Sunday, April 13, 2008

MFA Sunday

Sargent: The Daughters of Edward Boit
I stood in front of this painting today. Not a print, dear reader, but the real, original giant work by John Singer Sargent. It's enormous and awesome and I don't like to use that word. The artist certainly stood on a ladder to work. I'm glad I don't have to do that, though maybe I could teach class on a ladder. Anyway, the painting is called Daughters of Edward Darley Boit. People stared at it. Some stood for their staring, some sat on a bench. I tried both. The girls are fascinating, aren't they? You'd think those two hovering in the doorway were servants, but they are the older sisters. Everyone is sticking to herself. The two big Japanese urns shown in the picture are also in the gallery as you look around. They are huge and taller than a person, as you can see. They traveled with the Boit family back and forth to Europe numerous times.

It was my first time visiting the Museum of Fine Arts in Boston, I'm ashamed to say. I also stood in front of this one:
Photograph: Paul Revere holding a silver teapot; painting by John Singleton Copley, c. 1768.
As rendered by John Singleton Copley. It was a lot smaller than the Sargent, which of course I know I have not replicated here, and hung in a room of eighteenth century American luminaries. The lighting was just so on the faces that it gave you kind of, how shall we say, a frisson? Ah yes, Paul Revere. My buddy.

I stood in front of Renoir's Dance for quite a while:
Pierre Auguste Renoir - Dance At Bougival - Art Prints and Posters
I actually thought the man looked a bit theatening sticking his jaw out like that, but my daughter said nay nay. You know how I like to go into a painting, dear reader, so I have to look carefully and make my time machine decisions with all judicious deliberation.

My pick for the day was this one by Dante Gabriel Rossetti: The Mouth That Has Just Been Kissed.

Can't argue with that, huh?

It was a lovely afternoon, though the weather, as they say, sucked. We saw a couple of Mary Cassatts but seemed to miss the wider collection of hers.

People were cheerful walking around. It was delightful to see all the art students with notebooks, drawing the masterpieces for themselves. Art is not dead. The guards and helpers in the MFA are exceptionally nice, though several don't seem to know where anything is. "Hey, we don't know what you're talking about, but this is still a great place, isn't it?" Their smiles were infectious. I hope the hummus in the the basement cafeteria was not, being a bit watery. Two small salads, twenty bucks. Hey, it's only money. BURN IT, BABY.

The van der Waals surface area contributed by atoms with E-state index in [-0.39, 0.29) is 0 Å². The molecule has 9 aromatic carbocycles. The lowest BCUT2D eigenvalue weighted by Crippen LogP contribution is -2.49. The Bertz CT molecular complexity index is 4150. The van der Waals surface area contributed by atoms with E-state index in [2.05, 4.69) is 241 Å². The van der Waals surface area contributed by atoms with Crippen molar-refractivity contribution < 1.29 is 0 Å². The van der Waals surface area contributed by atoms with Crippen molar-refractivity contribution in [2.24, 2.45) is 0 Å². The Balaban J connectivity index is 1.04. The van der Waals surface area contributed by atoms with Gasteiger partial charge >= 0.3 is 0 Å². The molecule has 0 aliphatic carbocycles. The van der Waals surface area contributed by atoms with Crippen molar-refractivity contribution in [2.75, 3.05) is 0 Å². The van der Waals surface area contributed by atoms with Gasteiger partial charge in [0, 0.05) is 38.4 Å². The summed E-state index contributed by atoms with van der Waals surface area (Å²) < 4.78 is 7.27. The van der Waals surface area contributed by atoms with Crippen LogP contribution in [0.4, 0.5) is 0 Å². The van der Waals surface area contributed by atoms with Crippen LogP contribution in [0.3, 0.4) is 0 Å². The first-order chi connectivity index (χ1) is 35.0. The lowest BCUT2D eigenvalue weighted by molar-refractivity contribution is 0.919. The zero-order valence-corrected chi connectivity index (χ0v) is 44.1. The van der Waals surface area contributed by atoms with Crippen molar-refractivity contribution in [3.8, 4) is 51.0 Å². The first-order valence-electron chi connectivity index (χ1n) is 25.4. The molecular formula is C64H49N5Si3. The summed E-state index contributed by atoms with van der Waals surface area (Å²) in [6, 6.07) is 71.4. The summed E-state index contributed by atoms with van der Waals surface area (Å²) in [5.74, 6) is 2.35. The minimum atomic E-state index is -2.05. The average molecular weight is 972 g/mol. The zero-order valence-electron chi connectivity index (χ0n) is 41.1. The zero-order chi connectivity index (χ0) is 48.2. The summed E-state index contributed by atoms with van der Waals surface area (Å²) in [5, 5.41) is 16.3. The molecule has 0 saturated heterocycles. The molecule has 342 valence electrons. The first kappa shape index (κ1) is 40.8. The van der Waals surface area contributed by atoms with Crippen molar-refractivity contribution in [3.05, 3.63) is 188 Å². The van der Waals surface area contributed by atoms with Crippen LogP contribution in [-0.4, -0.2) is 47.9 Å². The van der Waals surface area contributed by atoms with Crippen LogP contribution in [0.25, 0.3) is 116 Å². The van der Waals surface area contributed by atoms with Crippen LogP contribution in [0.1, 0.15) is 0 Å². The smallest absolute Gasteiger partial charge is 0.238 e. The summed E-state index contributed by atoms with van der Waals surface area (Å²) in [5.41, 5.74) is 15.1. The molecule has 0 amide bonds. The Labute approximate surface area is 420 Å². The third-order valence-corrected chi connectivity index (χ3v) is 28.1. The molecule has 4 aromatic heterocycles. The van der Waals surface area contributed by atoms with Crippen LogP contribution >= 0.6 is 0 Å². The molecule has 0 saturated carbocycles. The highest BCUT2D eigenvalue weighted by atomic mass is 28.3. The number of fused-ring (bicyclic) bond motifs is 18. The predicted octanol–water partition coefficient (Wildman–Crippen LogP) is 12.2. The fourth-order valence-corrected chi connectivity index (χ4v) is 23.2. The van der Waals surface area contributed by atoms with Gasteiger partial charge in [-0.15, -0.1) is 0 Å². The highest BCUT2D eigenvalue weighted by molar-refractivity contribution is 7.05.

After a surprisingly short time of being immersed in such riches, one gets inured. Oh, another priceless work of art? Yes, very nice. I wonder where my cell phone is.

Culture up to my eyeballs, dear reader,

A bientot




At 10:31 PM , Blogger sandman1 said...

I like your taste in art. That Renoir looked familiar and I was sure I'd seen it somewhere recently. I dug through some photos and figured out there was a print of it hanging in the kitchen of an apartment in France (fittingly) where I stayed a couple years ago. I agree that there's something about that jaw that is very intriguing.

At 1:42 AM , Blogger Becky Motew said...

I can almost believe that he is forcing her to dance. In person it looks a little more muted than it does on the screen too.

You should go, sm.


At 9:06 AM , Anonymous Anonymous said...

Sargent: Van Dyck redivivo. I love him.

At 9:09 AM , Blogger chiefbiscuit said...

The Paul Revere looks a little like that actor (forgotten his first name) Black.
I like the way you do art - how you remain yourself and don't put on the airs and graces of an art critic as such, yet taking note of everything all the same - including the watery hummus.
Yes that chin does look strange.

At 9:33 AM , Blogger Becky Motew said...

Yes, anonymous, I love him too. I am madly trying to translate redivivo and it's a good project for my day.

CB, you are so right!! Joe Black is the guy and he ought to be playing Paul Revere. Shall we write a screenplay for him?



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